They say even dead cats bounce, and that’s equally true of markets. While I wouldn’t be surprised to see this week’s stock market rally turn into something more substantial over the next 18 months, I’d be shocked if UK house prices are higher in 2010.
I write this in the light of yesterday’s report from Nationwide that UK house prices had risen 0.9% in March compared to the previous month, taking the annual rate of house price falls from 17.6% in February to 15.7%.
That 0.9% rise is a seasonally-adjusted figure, too – the non-seasonally adjusted jump was much higher.
Nonetheless I suspect house prices still have someway to fall, and indeed am banking on that by further delaying my entry into the property market.
Here’s a few quick reasons why I think we haven’t seen the end of price falls.
1. Prices overshoot both ways
Take a look at the graph above from Nationwide. It’s true that after the steep decline of the past 12 months, prices would appear to be back on the trend line.
But notice that in previous downturns, prices have fallen below trend (and for several years in the 1990s).
It’s clearly not impossible for prices to come back hard (look at 1981) but given the factors below, I think it will be some time before prices rise strongly again.
2. Mortgage lending is (permanently) constrained
According to figures from the Bank of England last week, mortgage approvals rose from 32,000 in January to 38,000 in February.
That’s a bullish sign, but is it the start of a recovery? Personally, I suspect not.
There’s no doubt the downturn in the past 12 months has been hugely accelerated (and distorted) by the reluctance of lenders to lend. With the credit markets frozen, reduced bank lending against falling house prices has been a self-perpetuating cycle. Any new lending down has been made against bearish estimations, further reducing the values logged by Halifax and Nationwide.
So this jump is significant – assuming it’s sustained rather than just a blip as a result of built-up pressure.
But commenting on the rise, the think tank Capital Economics said approvals would need to roughly double to no longer be consistent with an environment of falling house prices. I’ve seen other calculations suggest around 85,000 approvals per month would be needed.
Even if we do return to this sort of lending volume, we’re simply not going back to the old parameters in the foreseeable future.
Northern Rock has gone bust and its 125% mortgages have gone with it. Indeed, the FSA is talking about banning 100% mortgages completely, even if lenders want to advance such money.
This is important because without the lending that underpinned the last boom, you can’t recreate the prices until salaries catch up. Cash buyers can only go so far.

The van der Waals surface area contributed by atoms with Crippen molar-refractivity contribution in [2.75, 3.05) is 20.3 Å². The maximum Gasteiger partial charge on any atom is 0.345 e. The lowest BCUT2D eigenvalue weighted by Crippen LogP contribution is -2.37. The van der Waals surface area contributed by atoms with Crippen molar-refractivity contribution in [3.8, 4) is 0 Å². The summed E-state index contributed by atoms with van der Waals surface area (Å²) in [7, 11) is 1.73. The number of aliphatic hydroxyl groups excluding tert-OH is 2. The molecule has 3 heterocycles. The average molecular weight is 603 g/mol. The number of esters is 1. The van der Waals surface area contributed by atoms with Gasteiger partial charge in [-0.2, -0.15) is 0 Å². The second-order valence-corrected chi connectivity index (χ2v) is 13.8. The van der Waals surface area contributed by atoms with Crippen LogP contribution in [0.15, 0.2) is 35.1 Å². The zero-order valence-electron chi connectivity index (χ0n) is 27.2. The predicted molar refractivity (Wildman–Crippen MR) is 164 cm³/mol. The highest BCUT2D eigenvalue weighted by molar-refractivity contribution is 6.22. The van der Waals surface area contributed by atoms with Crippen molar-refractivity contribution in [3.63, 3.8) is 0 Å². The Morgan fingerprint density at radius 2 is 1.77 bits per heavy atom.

3. Unemployment is rising
UK unemployment cleared the two million mark in March, the worst figure since 1997 (which incidentally is when the housing market last pulled itself out of the doldrums on a country-wide level).
House prices will not rise while more people are being made redundant, for the very simple reason that jobless people can’t get new mortgages, while others who already own houses will struggle to make ends meet, which unfortunately will lead to many seeing their homes repossesed.
Remember, house prices are dictated by the margins. Even if most people keep paying their mortgage, if there’s lots more property coming on to the market from desperate sellers (or banks) than there are buyers ready to take up the slack, then prices will fall.
4. House prices are still out of whack with rents
A long time ago I (along with others such as The Economist) concluded house prices would fall due to the fact that it cost more to buy a house than to rent it.
I was too early, but eventually the theory came right. Read my post from 2007 (written well before the crash started) on rents versus prices for more information. (I must admit that I haven’t done an in-depth study of UK house prices versus rents for a while. I’ll try to redress that soon).
Clearly, falling house prices and falling interest rates make buying a house more affordable, and potentially bring prices more in line with rents.
But the fly in the ointment is that rents are falling, too.
According to the BBC:
The cost of renting a home has continued to fall as UK householders let out their homes in a bid to beat the recession.
Two surveys suggest that there has been a surge in properties available to rent, pushing down costs for tenants.
Tenants, aware of the falling prices, have started to haggle.
As I say, I need to redo my figures to see how house prices currently compare to rents, but going on my own rented house, I’d suggest prices still need to fall quite a way for renting and buying to come back into line.
I’ve not mentioned a few other factors, such as the costs of servicing a huge debt in a deflationary environment (one reason Japan saw prices fall for more than a decade), or the alternative likelihood of inflation and thus the higher interest rates I suspect we’ll eventually see as a result of quantitative easing.
Either outcome would result in a push-me, pull-me muddle of broadly flat prices.
But while I’ve been a housing bear for years, I admit prevailing low interest rates should keep the crash shorter and shallower than in the early 1990s.
So will prices be higher than today by 2015? I suspect so, absent a second Great Depression. But will they be higher in 2010? I doubt it.